Budget confirms mining is key to recovery, jobs and essential services

Mining has sustained the Australian economy as the 2020 pandemic hit and will be the bedrock for driving a recovery in investment, jobs and hope for Australia’s youth.

The federal Budget delivered today confirms that mining will contribute strongly to Australia’s return to growth, continuing its significant contribution to the tax income that funds health, education and security.

Mining investment is forecast to grow 5.5 per cent this financial year, carrying the load while other parts of the economy reset for the future.

Mining companies had already mapped new opportunities for education and training of existing and future workers, and the industry welcomes the support in the Budget for this response.

The government’s employment support scheme, JobMaker, provides welcome initiatives, notably the temporary full expensing of capital assets, temporary loss carry-back, wage subsidy for apprentices and changes to the research and development tax incentive. This will accelerate job creation and investment.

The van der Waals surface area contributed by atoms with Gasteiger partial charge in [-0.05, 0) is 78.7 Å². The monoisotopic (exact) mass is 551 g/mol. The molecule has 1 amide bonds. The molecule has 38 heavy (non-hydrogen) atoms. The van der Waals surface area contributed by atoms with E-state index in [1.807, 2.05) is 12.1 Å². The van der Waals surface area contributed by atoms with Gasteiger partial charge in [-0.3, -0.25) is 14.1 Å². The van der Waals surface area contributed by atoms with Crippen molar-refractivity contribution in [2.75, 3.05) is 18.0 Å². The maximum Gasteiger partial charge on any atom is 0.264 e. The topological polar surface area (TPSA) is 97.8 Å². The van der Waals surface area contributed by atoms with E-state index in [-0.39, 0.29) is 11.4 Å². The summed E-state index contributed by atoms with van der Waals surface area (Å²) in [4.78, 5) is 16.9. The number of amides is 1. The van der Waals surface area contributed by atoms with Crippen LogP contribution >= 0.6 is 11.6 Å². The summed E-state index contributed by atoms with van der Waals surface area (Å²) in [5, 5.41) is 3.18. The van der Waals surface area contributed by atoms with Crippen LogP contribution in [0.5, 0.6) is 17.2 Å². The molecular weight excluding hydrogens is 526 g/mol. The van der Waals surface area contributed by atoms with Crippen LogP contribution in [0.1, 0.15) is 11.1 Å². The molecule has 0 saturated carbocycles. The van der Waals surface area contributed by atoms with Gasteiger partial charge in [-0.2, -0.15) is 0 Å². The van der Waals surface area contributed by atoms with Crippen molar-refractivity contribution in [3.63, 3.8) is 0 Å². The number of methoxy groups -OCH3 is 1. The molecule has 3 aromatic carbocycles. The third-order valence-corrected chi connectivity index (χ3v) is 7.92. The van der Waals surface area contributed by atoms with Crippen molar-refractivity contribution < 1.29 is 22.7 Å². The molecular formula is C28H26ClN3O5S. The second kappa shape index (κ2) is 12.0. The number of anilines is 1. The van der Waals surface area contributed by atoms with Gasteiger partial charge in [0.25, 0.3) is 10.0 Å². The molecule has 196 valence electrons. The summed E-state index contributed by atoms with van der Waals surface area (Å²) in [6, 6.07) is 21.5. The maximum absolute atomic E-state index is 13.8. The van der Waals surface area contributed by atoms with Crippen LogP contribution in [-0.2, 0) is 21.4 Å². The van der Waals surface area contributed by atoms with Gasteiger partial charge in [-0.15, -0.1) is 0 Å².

And the significant role of mining in innovation and future industries is recognised through co-investment in resources technology and critical minerals processing, support for low emissions technology including carbon capture and storage, and targeted initiatives to support the energy market.

Additional funding to ensure timely approvals and progress reforms to the Environment Protection and Biodiversity Conservation Act 1999 will support industry investment and expedite projects.

The industry will continue to support investments expanded in the budget for specific training for Indigenous youth.

The Australian mining industry is the nation’s largest exporter, generating $283 billion in 2019-20.

Mining also pays the highest average earnings – $140,000 a year – and employs 240,000 people in highly skilled jobs across Australia.

Australian minerals companies paid $39 billion in company tax and royalties in 2018-19.

Staying the course on structural reform, including more competitive taxation, faster project approvals, more flexible workplace relations and industry-led skills and training, will enhance the effectiveness of the government’s fiscal measures and enable more rapid and sustained Budget repair.

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